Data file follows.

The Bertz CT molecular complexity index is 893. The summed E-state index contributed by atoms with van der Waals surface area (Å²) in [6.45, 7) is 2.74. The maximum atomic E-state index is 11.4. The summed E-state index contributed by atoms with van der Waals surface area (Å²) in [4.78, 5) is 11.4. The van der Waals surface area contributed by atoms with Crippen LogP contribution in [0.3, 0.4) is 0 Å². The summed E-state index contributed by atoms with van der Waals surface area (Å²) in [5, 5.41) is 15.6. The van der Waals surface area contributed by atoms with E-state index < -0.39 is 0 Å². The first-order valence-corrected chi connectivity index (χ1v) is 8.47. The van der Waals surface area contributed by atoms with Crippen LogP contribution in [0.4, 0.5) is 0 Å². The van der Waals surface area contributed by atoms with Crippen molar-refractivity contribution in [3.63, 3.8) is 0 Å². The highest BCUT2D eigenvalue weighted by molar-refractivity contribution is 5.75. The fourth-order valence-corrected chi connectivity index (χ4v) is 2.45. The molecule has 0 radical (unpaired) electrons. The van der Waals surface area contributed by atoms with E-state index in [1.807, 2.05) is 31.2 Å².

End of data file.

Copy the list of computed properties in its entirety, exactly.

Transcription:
The Bertz CT molecular complexity index is 893. The summed E-state index contributed by atoms with van der Waals surface area (Å²) in [6.45, 7) is 2.74. The maximum atomic E-state index is 11.4. The summed E-state index contributed by atoms with van der Waals surface area (Å²) in [4.78, 5) is 11.4. The van der Waals surface area contributed by atoms with Crippen LogP contribution in [0.3, 0.4) is 0 Å². The summed E-state index contributed by atoms with van der Waals surface area (Å²) in [5, 5.41) is 15.6. The van der Waals surface area contributed by atoms with E-state index < -0.39 is 0 Å². The first-order valence-corrected chi connectivity index (χ1v) is 8.47. The van der Waals surface area contributed by atoms with Crippen LogP contribution in [0.4, 0.5) is 0 Å². The van der Waals surface area contributed by atoms with Crippen molar-refractivity contribution in [3.63, 3.8) is 0 Å². The highest BCUT2D eigenvalue weighted by molar-refractivity contribution is 5.75. The fourth-order valence-corrected chi connectivity index (χ4v) is 2.45. The molecule has 0 radical (unpaired) electrons. The van der Waals surface area contributed by atoms with E-state index in [1.807, 2.05) is 31.2 Å².